The workshop will include sitting meditation, journaling and discussing the experience, talks and discussion, a brief gentle set of functional exercises particularly helpful for folks who do a lot of key boarding, and, if we have room, walking meditation.
• Enhance calm, self-compassionate empathy, therapeutic presence, and equanimity
• Describe how reflecting on implicit experience in meditation deepens authenticity and experiencing and enhances self-care and creativity
• Develop own meditation practice at home
• Integrate empirically-based experiential tasks into meditation for finding appropriate distance from stressors and coming alive to and better navigating the present moment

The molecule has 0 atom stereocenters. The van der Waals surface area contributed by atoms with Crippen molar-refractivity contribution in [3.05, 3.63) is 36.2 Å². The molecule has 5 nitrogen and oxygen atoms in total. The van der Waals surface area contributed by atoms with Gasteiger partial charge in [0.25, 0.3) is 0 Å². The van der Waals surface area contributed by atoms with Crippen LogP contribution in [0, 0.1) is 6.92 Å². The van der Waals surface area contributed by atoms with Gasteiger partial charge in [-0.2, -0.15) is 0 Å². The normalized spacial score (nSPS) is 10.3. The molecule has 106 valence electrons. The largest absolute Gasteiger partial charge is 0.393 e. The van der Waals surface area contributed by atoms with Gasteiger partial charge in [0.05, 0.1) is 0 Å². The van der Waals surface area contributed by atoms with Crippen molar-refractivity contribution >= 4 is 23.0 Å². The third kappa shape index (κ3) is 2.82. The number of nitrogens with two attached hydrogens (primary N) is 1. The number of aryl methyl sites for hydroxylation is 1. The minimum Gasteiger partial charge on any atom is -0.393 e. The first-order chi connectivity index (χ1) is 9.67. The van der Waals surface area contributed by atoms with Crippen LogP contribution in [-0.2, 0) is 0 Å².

• Describe how contemporary emotion theory relates to mindfulness practice and apply it in meditation practice
• Learn techniques for calming overwhelming distress and calming and grounding dissociation
• Compare and contrast Buddhist roots with this practice
Facilitator: Bill Gayner, BSW, MSW, RSW
Please contact us if you have any questions or you want to RSVP for this great opportunity.
Julie Maggi, MD MSc FRCPC
Director, Postgraduate Wellness Office
Post MD Education, Faculty of Medicine
University of Toronto
Allan Peterkin MD, FCFP, FRCP
Director, Program In Health, Arts and Humanities,
University of Toronto
Dr. Glen Bandiera
Associate Dean, Postgraduate Medical Education
The Hennick Family Wellness Gallery, located on the main floor (north-east corner) of Mount Sinai Hospital, is now open. The gallery is envisioned to be a healing and respite area where patients, families, visitors and staff can visit and experience a tranquil space filled with exceptional works of art from late Canadian artist Sorel Etrog.
Hours of Operation
Daily from 7 a.m. until 7 p.m.
Please note: Food or drink of any kind are not permitted in the gallery, and smoking is not allowed on the patio.